Graeme Chapman - natural history photographer - ornithologist

Australian Birds

White-cheeked Honeyeater
Phylidonyris niger
(Viewing 4 of 9 photos)

Click to listen to sound samples White-cheeked Honeyeaters are traditionally associated with the banksia-rich heathlands of the east coast from near Bermagui in NSW north to about Rockhampton. Further north in Qld they occur further inland, often at higher altitudes in forested areas as far north as the Windsor Tableland. In Western Australia, a distinct subspecies lives in the south-west in the dryer sub-coastal forested shrublands between Israelite Bay and Geraldton.

White-cheeked Honeyeaters nest in dense shrubbery not far off the ground and in good seasons may be in sight of their neighbours in scattered colonies. Around Australia, nesting has been recorded in every month of the year but along the east coast tends to peak to coincide with the flowering of the banksias in late winter.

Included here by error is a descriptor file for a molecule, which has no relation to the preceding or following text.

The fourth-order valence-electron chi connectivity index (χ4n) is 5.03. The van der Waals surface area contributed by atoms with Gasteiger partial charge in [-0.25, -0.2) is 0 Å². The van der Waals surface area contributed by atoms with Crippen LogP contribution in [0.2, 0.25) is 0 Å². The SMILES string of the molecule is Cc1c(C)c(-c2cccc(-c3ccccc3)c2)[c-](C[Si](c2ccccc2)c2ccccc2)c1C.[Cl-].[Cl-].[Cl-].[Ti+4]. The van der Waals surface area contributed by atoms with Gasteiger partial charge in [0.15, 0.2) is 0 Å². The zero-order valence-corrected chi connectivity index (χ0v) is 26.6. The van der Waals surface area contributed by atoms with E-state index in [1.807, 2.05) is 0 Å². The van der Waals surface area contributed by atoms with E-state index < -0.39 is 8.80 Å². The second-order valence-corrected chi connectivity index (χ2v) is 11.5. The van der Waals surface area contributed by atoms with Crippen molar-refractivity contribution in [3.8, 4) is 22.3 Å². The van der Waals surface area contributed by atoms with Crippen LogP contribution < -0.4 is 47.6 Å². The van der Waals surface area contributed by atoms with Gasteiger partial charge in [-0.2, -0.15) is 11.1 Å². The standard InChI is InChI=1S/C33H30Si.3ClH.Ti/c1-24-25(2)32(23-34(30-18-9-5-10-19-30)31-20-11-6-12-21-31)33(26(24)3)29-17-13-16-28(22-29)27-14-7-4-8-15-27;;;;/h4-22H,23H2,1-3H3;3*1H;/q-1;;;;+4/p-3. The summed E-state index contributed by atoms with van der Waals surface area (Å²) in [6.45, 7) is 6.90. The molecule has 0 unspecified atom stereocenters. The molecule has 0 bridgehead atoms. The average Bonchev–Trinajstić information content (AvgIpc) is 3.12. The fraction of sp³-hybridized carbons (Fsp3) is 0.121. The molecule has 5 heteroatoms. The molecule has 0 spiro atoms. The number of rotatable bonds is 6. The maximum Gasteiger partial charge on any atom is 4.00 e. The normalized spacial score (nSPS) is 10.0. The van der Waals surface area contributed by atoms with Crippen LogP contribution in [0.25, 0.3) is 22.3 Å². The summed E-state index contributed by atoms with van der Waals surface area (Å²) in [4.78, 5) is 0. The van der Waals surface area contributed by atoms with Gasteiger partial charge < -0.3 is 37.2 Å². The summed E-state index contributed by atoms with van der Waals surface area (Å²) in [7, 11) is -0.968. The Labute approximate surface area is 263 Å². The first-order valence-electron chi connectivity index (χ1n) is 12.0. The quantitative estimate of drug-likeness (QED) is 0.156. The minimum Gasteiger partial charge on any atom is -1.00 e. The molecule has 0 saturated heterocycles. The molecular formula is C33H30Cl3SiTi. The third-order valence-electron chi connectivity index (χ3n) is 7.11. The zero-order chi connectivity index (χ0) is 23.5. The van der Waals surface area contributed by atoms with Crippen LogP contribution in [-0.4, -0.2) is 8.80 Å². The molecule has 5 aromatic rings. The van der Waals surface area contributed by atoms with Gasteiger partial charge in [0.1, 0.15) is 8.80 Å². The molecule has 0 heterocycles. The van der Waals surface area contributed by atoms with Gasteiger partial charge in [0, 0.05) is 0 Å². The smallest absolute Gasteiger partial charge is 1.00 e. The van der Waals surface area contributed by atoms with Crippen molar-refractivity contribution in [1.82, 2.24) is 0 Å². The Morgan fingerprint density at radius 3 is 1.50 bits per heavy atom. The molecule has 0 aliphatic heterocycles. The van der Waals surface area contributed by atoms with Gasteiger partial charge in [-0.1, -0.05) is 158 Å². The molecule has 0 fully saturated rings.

White-cheeks do not form large flocks but post breeding they wander in search of food, mostly in small groups and often together with New-Holland Honeyeaters, their close associates. There is at least one record of these two species forming a mixed breeding pair.


Photo: 632201

632201 ... White-cheeked Honeyeater, French's Forest, NSW

Photo: 632202-D

632202-D ... White-cheeked Honeyeater

Photo: 632203-D

632203-D ... White-cheeked Honeyeater

Photo: 632204-D

632204-D ... White-cheeked Honeyeater


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